Property settlement without going to court

When a relationship ends, often there are property and assets that need to be divided fairly between you and your former partner.

There are a few different ways you can come to an agreement over the division of property and a property settlement without going to court is certainly more economical. But before you take the first steps it is a good idea to understand what assets will form part of any agreement.

What assets can be divided

In the eyes of the law, property that can be divided under a divorce includes assets acquired before, during and after the relationship. This means that property you or your ex partner brought into the relationship AND property acquired after the relationship ended may be included in the property settlement, in addition to the assets acquired during the relationship.

Property is defined as including:

  • houses and land
  • superannuation
  • insurances
  • businesses and companies
  • lifestyle assets such as cars, boats, caravans etc
  • cash and investments
  • gifts, inheritances and lottery winnings
  • furniture and household items
  • Loans and debts
  • compensation payments

Whether any of these assets are held in your name, joint names or your former partner’s name does not have any bearing on whether the asset forms part of the property settlement – they are all considered to be part of the asset pool, which can therefore be divided.

Coming to an agreement on property settlement without going to court

If you wish to avoid court and reduce legal costs, you may be able to come to an agreement with your former partner on property settlement without going to court. There are three accepted agreement methods you can use without going to court.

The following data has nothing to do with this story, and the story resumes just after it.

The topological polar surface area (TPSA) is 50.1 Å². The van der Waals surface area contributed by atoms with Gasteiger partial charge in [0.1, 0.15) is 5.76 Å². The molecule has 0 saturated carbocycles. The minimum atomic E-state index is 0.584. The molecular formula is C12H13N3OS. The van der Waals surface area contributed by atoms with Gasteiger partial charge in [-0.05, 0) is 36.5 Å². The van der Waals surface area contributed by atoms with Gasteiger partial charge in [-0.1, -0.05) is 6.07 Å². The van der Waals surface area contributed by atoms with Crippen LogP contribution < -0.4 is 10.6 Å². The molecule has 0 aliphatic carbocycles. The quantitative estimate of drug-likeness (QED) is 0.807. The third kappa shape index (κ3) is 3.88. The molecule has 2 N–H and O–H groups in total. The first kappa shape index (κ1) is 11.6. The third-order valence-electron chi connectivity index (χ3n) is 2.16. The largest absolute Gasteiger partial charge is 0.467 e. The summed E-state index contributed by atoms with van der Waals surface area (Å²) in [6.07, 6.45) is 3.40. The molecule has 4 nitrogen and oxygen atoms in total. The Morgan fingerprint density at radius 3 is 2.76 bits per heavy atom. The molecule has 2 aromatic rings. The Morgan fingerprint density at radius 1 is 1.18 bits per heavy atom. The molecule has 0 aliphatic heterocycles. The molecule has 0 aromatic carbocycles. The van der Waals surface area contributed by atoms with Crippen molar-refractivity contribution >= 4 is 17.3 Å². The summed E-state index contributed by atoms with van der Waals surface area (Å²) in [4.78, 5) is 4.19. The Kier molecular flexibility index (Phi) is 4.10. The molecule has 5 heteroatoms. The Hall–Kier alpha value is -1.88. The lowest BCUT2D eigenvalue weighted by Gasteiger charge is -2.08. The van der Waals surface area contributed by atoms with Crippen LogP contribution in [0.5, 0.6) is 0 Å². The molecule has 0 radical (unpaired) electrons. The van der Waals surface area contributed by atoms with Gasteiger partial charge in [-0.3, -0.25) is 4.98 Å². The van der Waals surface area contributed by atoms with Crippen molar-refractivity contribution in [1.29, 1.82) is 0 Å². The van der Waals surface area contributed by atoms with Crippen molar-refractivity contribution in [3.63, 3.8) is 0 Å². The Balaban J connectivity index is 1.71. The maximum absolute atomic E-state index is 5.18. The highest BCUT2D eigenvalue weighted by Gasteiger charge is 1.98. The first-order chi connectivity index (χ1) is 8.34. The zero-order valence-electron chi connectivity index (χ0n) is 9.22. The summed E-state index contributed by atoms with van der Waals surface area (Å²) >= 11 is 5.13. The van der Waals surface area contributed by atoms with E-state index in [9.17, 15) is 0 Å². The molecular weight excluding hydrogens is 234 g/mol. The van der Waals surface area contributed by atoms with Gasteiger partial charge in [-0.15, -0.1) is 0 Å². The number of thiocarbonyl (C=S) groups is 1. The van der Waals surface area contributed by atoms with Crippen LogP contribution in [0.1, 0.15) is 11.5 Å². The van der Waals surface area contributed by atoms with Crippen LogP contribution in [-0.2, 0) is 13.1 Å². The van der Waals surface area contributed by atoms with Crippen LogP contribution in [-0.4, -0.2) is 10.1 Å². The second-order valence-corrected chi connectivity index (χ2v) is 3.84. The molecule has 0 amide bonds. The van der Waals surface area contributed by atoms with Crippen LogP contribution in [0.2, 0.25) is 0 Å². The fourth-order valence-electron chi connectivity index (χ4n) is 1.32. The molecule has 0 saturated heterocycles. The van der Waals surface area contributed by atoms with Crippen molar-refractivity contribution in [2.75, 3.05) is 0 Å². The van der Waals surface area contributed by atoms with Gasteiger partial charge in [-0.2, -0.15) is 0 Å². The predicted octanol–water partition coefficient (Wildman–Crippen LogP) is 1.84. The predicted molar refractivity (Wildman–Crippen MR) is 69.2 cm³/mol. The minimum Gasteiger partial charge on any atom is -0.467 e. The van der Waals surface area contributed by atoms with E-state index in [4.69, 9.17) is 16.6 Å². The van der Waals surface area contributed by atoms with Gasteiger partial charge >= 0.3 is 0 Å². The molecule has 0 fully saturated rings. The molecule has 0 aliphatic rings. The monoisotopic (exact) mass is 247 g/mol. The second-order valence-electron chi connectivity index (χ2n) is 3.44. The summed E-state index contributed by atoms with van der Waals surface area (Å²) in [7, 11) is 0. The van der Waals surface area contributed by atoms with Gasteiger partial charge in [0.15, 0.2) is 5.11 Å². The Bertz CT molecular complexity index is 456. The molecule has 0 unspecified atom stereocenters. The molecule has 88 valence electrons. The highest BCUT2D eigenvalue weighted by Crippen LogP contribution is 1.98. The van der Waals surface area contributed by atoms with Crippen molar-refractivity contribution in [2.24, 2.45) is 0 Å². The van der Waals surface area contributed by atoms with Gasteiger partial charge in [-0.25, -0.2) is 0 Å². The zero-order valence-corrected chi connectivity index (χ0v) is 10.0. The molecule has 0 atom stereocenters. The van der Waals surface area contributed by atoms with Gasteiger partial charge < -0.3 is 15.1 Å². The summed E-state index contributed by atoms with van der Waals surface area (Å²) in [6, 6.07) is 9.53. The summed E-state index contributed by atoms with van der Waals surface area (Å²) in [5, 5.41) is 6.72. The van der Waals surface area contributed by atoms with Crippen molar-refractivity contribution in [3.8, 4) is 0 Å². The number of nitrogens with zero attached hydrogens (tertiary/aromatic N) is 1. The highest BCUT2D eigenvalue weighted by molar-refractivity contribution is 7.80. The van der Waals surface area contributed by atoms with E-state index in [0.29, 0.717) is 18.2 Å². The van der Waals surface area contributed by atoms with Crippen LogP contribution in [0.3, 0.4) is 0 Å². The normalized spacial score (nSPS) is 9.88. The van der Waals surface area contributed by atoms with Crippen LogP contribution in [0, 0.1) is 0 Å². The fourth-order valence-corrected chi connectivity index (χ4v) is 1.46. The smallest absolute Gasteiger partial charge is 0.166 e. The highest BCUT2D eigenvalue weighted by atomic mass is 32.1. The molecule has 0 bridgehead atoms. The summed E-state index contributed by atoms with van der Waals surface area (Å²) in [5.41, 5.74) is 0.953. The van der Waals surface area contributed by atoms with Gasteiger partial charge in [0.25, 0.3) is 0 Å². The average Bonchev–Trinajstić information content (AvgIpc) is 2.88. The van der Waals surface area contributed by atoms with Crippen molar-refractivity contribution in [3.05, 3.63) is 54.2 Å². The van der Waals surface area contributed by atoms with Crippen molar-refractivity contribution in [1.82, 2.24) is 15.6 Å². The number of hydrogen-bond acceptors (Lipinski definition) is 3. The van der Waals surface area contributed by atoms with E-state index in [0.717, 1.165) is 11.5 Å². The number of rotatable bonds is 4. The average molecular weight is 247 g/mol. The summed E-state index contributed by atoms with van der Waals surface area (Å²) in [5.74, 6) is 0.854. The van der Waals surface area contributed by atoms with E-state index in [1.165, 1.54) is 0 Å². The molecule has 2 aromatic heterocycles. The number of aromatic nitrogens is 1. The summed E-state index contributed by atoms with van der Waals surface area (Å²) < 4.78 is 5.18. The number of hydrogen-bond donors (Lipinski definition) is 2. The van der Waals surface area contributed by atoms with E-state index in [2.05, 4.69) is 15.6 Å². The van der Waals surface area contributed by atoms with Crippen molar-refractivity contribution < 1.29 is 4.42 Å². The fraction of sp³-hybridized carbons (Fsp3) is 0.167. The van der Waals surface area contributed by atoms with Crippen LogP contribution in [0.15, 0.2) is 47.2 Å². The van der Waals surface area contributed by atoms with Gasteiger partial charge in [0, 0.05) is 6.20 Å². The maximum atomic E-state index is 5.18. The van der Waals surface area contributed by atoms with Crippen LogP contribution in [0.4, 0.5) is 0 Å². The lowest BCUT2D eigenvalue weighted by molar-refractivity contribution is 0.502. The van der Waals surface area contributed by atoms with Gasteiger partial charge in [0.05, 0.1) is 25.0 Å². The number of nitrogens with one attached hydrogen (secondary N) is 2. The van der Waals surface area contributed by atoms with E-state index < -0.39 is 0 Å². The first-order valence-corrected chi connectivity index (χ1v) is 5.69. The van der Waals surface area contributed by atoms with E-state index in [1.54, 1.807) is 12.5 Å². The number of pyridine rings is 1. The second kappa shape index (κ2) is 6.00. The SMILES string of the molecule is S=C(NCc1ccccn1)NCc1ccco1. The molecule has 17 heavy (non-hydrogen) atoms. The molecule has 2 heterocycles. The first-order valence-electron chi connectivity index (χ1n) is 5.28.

Informal agreements

You and your former spouse can draw up an informal agreement detailing how your property will be divided.

It is important to note that informal agreements are not legally binding. This means that if you or your former partner fail to follow the agreement, nothing can be done to legally enforce it.

For this reason, informal agreements are generally not desirable, especially if you do not have a good relationship with your former partner.

Consent orders

If you can come to a fair property agreement with your ex partner, you can apply to the court for consent orders. In this instance, the court will review your agreement and if is fair, a consent order will be issued and the agreement will become legally binding. Once the consent orders have been issued no further claims can be made by either party in the future.

As consent orders require an application to the court and the agreement will become binding, it is a good idea to seek legal advice early. We can help you determine what is fair and assist you in lodging your agreement with the courts.

Binding financial agreements

Binding financial agreements can be made before, during or after a relationship.

In order for the agreement to become legally binding, you must seek legal advice and receive a certificate substantiating this. At least one of you must also sign a separation declaration. We can assist you in creating your binding financial agreement and ensuring it meets these requirements.

The courts are not required to approve binding financial agreements in order for them to be enforceable. However if at some point you do need to enforce the agreement, you will need to prove it was legally binding by providing the certificate and declaration above.

If you are unable to come to an agreement

If you and you ex partner are unable to come to a fair property settlement via an informal agreement, consent orders or a binding financial agreement, you will need to go through the courts to settle your matter.

Refer to our Property settlements through the courts article for further information.

Need advice?

For more information regarding property settlements, get in touch with Burbank & Brown.